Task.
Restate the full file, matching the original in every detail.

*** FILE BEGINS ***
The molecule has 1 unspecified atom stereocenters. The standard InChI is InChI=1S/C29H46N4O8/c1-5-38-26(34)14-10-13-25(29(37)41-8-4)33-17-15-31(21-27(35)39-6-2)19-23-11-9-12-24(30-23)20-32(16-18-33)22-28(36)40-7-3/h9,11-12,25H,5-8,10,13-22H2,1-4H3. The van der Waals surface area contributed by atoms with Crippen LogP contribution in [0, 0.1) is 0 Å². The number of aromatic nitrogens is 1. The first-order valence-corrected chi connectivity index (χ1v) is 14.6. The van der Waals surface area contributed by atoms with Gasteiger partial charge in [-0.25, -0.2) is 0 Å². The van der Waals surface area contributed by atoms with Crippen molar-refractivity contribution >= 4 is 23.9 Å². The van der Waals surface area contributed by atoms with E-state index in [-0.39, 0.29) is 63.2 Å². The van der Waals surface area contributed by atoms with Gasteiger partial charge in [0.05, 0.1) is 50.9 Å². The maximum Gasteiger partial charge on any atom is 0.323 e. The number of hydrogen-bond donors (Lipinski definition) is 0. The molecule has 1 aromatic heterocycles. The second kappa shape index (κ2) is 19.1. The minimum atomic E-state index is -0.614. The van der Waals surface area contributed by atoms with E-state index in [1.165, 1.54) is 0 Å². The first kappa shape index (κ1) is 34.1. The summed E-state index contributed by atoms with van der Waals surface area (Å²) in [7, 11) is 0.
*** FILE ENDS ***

The molecule has 1 unspecified atom stereocenters. The standard InChI is InChI=1S/C29H46N4O8/c1-5-38-26(34)14-10-13-25(29(37)41-8-4)33-17-15-31(21-27(35)39-6-2)19-23-11-9-12-24(30-23)20-32(16-18-33)22-28(36)40-7-3/h9,11-12,25H,5-8,10,13-22H2,1-4H3. The van der Waals surface area contributed by atoms with Crippen LogP contribution in [0, 0.1) is 0 Å². The number of aromatic nitrogens is 1. The first-order valence-corrected chi connectivity index (χ1v) is 14.6. The van der Waals surface area contributed by atoms with Gasteiger partial charge in [-0.25, -0.2) is 0 Å². The van der Waals surface area contributed by atoms with Crippen molar-refractivity contribution >= 4 is 23.9 Å². The van der Waals surface area contributed by atoms with E-state index in [-0.39, 0.29) is 63.2 Å². The van der Waals surface area contributed by atoms with Gasteiger partial charge in [0.05, 0.1) is 50.9 Å². The maximum Gasteiger partial charge on any atom is 0.323 e. The number of hydrogen-bond donors (Lipinski definition) is 0. The molecule has 1 aromatic heterocycles. The second kappa shape index (κ2) is 19.1. The minimum atomic E-state index is -0.614. The van der Waals surface area contributed by atoms with E-state index in [1.165, 1.54) is 0 Å². The first kappa shape index (κ1) is 34.1. The summed E-state index contributed by atoms with van der Waals surface area (Å²) in [7, 11) is 0.